Iphone: a Work of Art or Work in Progress?

By: Michael C. Podlesny

Monday mornings around the water cooler have become a platform for one of our more vocal sales reps to flaunt the latest gizmo on the technology market. Heath Morrow comes to work each week for sales meeting appearing as if he leapt from a page out of GQ magazine. A tireless fashion pioneer, he arrives to work blending business with pleasure, and this morning he sported a Armani shirt and True Religion Brand blue jeans.

"This thing will do everything but make my morning coffee," he boasted of the sleek little device in his hand. "Look how clear the picture is."

Heath was showing us his new iPhone, and in that moment you would have thought he was a paid marketing guru for Apple, the manufacturer of this electronic piece of eye-candy.

"And watch as I turn it upside down." Heath rotated the device on its end and the high-resolution screen oriented itself right side up for readability. "There`s no keyboard to fumble over since everything`s touch-screen, and it`s super easy to use."

On July 29, 2007, Apple launched its iPhone, and I admit on Monday morning I marveled at this remarkable piece of work. But lest I judged too quickly, I thought I might balance Heath`s high appraisal with some research of my own. Is the new iPhone a work of art or a work in progress?

First, what is the iPhone? Aside from its being an impressive mobile communication device, the new iPhone also allows for web-browsing (using Safari) and email. And for those with MTV sensibilities, music and video playback (including Youtube.com) has never been more convenient.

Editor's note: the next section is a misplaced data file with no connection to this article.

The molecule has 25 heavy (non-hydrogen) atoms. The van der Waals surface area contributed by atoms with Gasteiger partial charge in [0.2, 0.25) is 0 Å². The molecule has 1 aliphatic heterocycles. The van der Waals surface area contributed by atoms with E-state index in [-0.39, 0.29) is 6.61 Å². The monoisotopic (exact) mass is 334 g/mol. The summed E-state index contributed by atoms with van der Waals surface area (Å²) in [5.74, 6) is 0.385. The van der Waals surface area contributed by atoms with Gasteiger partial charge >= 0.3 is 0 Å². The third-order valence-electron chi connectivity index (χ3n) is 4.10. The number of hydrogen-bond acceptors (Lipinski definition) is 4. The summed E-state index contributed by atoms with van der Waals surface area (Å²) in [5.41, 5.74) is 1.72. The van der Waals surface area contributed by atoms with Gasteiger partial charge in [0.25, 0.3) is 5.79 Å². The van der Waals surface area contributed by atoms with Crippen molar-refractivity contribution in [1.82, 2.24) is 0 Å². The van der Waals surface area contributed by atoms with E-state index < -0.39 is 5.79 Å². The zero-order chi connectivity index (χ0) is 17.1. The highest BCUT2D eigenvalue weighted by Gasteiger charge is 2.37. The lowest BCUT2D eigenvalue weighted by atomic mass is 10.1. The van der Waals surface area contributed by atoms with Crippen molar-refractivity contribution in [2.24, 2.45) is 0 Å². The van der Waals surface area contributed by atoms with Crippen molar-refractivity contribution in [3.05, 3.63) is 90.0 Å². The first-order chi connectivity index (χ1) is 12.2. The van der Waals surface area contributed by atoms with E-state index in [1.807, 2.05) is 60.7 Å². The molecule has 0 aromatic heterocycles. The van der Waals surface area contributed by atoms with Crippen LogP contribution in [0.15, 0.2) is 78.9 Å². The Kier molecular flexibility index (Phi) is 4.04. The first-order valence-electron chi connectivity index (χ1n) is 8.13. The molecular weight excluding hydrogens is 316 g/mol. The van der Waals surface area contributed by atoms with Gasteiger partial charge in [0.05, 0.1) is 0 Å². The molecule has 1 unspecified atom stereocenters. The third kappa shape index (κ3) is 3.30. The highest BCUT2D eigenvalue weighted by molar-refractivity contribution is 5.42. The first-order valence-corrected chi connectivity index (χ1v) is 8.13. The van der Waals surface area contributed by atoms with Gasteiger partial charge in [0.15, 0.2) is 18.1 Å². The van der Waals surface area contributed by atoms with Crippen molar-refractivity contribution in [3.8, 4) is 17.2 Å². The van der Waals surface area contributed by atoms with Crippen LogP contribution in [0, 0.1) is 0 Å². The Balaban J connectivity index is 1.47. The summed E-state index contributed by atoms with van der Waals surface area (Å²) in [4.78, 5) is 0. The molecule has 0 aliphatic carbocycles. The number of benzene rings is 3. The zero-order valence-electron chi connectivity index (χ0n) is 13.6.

But there are other gadgets out there that offer the staple "smart phone" features en vogue today, including easy web access and liberal file storage. What makes this sleek new apparatus so special? The short answer is (and if you saw Heath`s impromptu presentation on Monday morning you would agree), it`s a pleasure to use and it just plain looks cool.

Other notable features include the OS X (a customized version of Mac`s own operating system), up to 8 gigs of space, Wi-Fi, Visual Voicemail, and compatibility with iTunes.

Need a map? The iPhone takes you directly to Google maps, where you can pinpoint the corner florist, get directions to your next appointment, and even access expected traffic conditions.

Want to access weather reports and stock analysis? The iPhone delivers. Although the data is not quite "real-time," you can access quasi-current stock values via the Internet. Likewise, Yahoo weather gives you the current conditions as well as a six-day forecast.

So where does the iPhone fall short? The list is actually quite longer than I expected, given Heath`s high praise at the water cooler. However, like all things Mac, we can rest assured that this list will shrink as updates hit the market.

iPhone limitations include: no picture and video messaging, no video capture, no photo zoom, no TV-out signal, no Internet radio, no stereo sound, no Flash, Java, RSS, RealPlayer, or Windows Media, no Skype, no edit documents or copy/paste, no undo feature, no voice dialing, no voice memos, no call recording, no GPS, and no access to iPod games.

So, if you can justify spending $400-600 in spite of the limited colors on its palette, the iPhone may be your style. Thankfully, Apple`s latest and greatest palm device wasn`t chiseled out of stone like Michelangelo`s David. Instead, it`s more like a clay figurine, taking shape according to the demands of its users.

My perspective? I think I`ll keep my clumsy little Razr around for a few more months until Apple unveils an iPhone that even Van Gogh can put to use.

By: Jason Hudson
Edited By: Bruce A. Tucker

IPhone
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